Instead of looking at exact lineups, you can also look at archetypes:
Lumping all the pirate decks together drags the Hondo/Loyalist decks down, suggesting that the Hondo double Loyalist lineup is the strongest pirate build you can run at the moment.
The big obvious jump here is Admiral decks, which are the Hondo/Krennic and Hondo/Bail decks of the event, of which there were 3. These achieved a success rate of 87.5% (14 wins from 16 games, not 15 from 18, as 2 of the Admiral games come from an archetype mirror match).
This performance was a 1 in 3125 performance, p=0.00032, or better than Anakin/Leia. The fact that last Thursday’s echobase event was won by another Hondo Admiral deck is therefore little surprise. The ability to reset Hondo and roll in more Loyalist dice before resolving the first lot is incredibly powerful, and certainly a combination to put on the watch the list given this result.
Because I have access to all the matchups, it’s possible to compute the relative power of decks against all other decks in the meta. This slicing of the data reduces the power of my data. What I mean by this, is while I have data on 77 Anakin/Leia matchups, I don’t actually have much data on that particular deck versus each and every other deck in the meta.
To get round this problem, I’m lumping by archetype again, and removing matchups represented by fewer than 4 games:
This graph is a bit tricky to read the first time, but what you’ve got to do is find the deck you’re interested in on the left (y-axis). Then find the deck you’re interested in seeing how it performs against along the bottom (x-axis) and read off the number at the intersection.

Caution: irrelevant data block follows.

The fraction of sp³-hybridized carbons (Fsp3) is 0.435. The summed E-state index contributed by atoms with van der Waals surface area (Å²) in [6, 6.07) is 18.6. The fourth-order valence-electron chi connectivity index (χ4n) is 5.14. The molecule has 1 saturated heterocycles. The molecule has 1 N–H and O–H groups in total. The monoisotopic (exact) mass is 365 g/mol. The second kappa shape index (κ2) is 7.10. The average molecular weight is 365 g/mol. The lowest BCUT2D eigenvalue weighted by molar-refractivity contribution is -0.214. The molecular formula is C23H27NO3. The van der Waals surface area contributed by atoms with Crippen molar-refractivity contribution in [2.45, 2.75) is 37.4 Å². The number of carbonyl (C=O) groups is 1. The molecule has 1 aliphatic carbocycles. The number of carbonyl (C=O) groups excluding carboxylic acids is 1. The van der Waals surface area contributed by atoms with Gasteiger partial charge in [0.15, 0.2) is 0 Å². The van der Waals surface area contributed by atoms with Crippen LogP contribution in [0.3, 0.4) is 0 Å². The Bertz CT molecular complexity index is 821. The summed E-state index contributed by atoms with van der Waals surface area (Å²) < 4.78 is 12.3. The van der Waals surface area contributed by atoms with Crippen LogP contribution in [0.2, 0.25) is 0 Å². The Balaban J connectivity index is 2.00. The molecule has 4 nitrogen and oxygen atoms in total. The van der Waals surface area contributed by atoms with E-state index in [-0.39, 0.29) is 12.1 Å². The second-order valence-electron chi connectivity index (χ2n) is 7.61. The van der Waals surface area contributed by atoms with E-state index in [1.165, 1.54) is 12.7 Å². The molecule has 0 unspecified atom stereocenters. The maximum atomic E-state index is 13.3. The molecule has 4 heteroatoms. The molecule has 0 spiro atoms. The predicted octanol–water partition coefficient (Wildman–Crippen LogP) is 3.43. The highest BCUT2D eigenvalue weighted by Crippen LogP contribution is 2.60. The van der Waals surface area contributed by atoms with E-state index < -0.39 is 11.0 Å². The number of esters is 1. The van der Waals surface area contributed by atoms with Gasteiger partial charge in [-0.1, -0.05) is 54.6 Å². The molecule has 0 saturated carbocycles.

Say you want to know what matchups are good for Blue Hero. Find that row (it’s the third one down) then work your way across to the right:
It didn’t win a single game against Admiral decks, had a 1 in 3 success rate against pirates and is sub-par into Wookiees. However, it has a favourable matchup into Ackbar and blue villain (roughly 2 in 3) and a good matchup into everything else.
Ackbar however is good into pirates and Wookiees but struggles against blue decks in general, while pirate decks are good into blue (and took a win from an Admiral deck).
Overall, I’m liking the look of the meta right now. It’s hugely varied, though for better or worse it is dominated by Redemption characters.
There’s a nice rock-paper-scissors circle of the top decks, represented by mono-blue > Ackbar > pirates/wookiees > mono-blue. However, the incredible success of Hondo Admiral decks in the GO’s is a concern.
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*I say competitive Destiny with a caveat. I may not be comparing like for like here. I believe the majority of players’ deck choices are motivated by a desire to have fun rather than win at all costs, even at a big event like the Galactic Open. However, the early Faltering Allegiances meta, which was dominated by Taron Vader, does suggest that where there is a clear favourite deck players will gravitate to it. We’ve had 24 events since the release of Redemption and the most successful deck has only won 3 events, compared to 7 in 26 in Faltering Allegiances.